Because books are love (except any books titled “I Hate Love.” But screw those).
* The Dervish House, by Ian McDonald (Pyr): Having traveled to future India and Brazil, McDonald now turns his attention to a near-future Turkey and six characters caught up in a week of transformative events. I think McDonald’s near-future travelogues are some of the most consistently interesting science fiction on offer these days, and considering how often these stories end up in the Hugo lists (including this year, with “Vishnu at the Cat Circus” up for Best Novella), I’m not the only one. This book will be out later this month, on the 27th.
* A Life On Paper, by George-Olivier Châteaureynaud (Small Beer Press): Small Beer Press suggests this is the first book in English of this award winning French writer, known as that country’s answer to Kurt Vonnegut, and why would Small Beer Press lie to me about something like that. The answer is, they wouldn’t. Being a fan of Vonnegut, I’m looking forward to reading what the French answer to him might be like. This is out now.
* Inside Out, by Barry Eisler (Ballentine Books): A disgraced black ops soldier is recruited to hunt down another black ops soldier who is trying to blackmail the CIA with pilfered torture tapes. If he can stay alive long enough to do it! Yes, this is one of those books where you can’t trust anyone, even your own stomach (“I’m hungry.” “TRAITOR!”). Out last Tuesday.
* An Honorable German, by Charles McCain (Grand Central Publishing): I thought I noted this when it came out in May, but apparently not. My bad. This book follows a young German officer through the days of World War II, and his eventual struggle between the dictates of the Reich and his own morality and is McCain’s debut novel. A pretty good choice if you’re a fan of historical novels; I’m going to give a copy to my father-in-law and watch his eyes light up. As noted, out now.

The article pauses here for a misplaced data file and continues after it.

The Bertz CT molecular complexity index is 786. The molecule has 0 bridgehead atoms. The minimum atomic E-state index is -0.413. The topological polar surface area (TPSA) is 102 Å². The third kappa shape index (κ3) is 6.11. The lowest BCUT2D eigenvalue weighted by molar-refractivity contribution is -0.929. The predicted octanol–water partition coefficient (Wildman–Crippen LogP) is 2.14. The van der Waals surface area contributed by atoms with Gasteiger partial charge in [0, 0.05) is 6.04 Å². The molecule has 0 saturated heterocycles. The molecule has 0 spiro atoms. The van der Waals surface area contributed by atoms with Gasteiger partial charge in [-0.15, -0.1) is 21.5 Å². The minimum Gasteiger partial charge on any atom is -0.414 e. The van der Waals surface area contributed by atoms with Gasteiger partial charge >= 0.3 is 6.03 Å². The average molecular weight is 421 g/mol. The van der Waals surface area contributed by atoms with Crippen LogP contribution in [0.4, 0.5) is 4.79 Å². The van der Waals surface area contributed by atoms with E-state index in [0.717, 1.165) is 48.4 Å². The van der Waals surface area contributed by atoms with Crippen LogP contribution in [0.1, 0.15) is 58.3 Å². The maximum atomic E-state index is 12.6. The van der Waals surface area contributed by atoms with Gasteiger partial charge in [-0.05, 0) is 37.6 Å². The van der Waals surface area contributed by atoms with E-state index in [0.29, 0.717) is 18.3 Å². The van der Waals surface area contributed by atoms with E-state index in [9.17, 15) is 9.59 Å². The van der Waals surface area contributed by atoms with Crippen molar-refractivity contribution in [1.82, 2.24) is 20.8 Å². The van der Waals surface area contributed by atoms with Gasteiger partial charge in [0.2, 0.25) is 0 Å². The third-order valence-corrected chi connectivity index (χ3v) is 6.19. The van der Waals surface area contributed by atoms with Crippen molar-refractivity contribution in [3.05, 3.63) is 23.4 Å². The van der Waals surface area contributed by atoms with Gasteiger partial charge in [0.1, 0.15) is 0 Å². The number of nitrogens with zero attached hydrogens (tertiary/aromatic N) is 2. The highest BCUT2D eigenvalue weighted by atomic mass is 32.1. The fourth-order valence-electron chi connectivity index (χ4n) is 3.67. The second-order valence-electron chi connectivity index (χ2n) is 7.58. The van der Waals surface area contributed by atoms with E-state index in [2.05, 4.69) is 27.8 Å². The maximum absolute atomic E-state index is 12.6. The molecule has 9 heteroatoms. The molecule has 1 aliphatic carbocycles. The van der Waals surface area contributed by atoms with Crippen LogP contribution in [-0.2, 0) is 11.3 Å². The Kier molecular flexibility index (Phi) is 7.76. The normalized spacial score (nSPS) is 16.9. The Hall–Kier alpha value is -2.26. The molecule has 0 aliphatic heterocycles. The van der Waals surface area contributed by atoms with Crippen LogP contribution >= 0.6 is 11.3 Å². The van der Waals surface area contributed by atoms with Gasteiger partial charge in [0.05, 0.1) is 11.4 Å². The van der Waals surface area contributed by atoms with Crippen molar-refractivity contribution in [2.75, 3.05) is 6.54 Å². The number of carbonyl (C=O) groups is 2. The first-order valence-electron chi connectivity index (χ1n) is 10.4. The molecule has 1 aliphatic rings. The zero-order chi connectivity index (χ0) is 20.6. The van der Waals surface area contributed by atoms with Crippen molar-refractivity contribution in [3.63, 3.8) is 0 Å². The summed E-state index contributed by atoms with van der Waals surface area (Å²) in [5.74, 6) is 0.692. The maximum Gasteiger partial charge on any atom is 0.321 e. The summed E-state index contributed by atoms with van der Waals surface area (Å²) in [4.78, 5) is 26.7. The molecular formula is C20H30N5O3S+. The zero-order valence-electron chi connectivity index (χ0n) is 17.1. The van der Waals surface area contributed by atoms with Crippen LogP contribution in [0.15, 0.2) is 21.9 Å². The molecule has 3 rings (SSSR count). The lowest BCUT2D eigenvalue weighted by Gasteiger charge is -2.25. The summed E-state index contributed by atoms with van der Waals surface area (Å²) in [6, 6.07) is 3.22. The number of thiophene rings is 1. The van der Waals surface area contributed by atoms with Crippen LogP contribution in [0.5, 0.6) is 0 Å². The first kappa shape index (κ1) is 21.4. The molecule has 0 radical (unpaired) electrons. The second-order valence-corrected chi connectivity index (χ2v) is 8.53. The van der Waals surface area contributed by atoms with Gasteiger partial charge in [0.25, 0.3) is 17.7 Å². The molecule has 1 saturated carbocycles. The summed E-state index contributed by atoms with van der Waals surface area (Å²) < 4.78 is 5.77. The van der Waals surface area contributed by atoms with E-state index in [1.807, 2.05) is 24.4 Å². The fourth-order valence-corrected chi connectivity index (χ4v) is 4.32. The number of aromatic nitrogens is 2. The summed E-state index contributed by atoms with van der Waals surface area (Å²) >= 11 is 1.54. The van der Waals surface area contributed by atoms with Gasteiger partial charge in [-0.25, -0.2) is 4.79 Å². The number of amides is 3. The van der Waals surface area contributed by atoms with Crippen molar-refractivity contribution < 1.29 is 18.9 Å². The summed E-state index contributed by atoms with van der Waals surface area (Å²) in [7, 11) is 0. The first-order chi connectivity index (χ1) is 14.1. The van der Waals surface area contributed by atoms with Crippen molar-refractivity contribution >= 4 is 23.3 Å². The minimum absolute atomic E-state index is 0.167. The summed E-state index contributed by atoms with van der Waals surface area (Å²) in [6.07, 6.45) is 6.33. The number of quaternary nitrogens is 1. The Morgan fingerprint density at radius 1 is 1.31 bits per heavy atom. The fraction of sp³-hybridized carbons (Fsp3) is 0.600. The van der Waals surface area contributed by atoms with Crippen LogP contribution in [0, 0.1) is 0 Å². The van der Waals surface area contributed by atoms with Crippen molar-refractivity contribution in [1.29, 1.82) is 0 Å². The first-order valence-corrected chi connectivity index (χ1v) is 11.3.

* Come Fall, by A.C.E. Bauer (Random House): Three young kids starting their school year meet Puck — you know, Puck — and naturally then they have other things to worry about besides homework. Out on the 27th, and Bauer will be along to chat about the book in a Big Idea.
* The Map of All Things, by Kevin J. Anderson (Orbit): The second book of Anderson’s “Terra Incognita” series has its world in the midst of a religious war and the discovery of an ancient map that can lead its finders to the Key of Creation… which, you know, is one of those things you can get all adventure-y about. Anderson does quite a brisk business with Dune and other tie-in properties, but for myself I enjoy him best in his own worlds. This is out now.
* Unholy Magic, by Stacia Kane (Del Rey): Stacia Kane was here just last month to essay Unholy Ghosts in a Big Idea piece, and this is the follow-up novel, in which heroine Chess Putnam is trying to figure out who is killing off prostitutes on the bad side of town — some people think it’s a ghost, but Putnum isn’t so sure. And you should trust her, she’s the heroine. Out this next Tuesday.
* Pathfinder, by Laura E. Reeve (Roc): This latest Major Kedros novel has her unique piloting skills needed by an alien race for a dangerous mission — but the catch is that they have to implant technology in here which might not be able to come out. Like a tattoo, only inside your body, and, you know, ickier. Also out this next Tuesday.
* The Evolutionary Void, by Peter F. Hamilton (Del Rey): Hamilton closes out his sprawling and ambitious “Void” series with this volume, so those of you who like your Space Opera on a Wagnerian scale now know what you’ll be getting for yourself come August 31, which is when this one drops. I’ve been enjoying this series, so I’m using this book as a carrot to get me to finish some work I’m doing.
* Noise, by Darin Bradley (Spectra): You thought that the switchover from analog TV to digital was just a way to prop up the fat cat TV executives, right. Bwa hah hah ha! If only you knew. It was actually the beginning of the end of the world — or at least it is in this debut novel. The PR material likens it to The Road and Lord of the Flies, so this is probably going to get dark. Out August 31.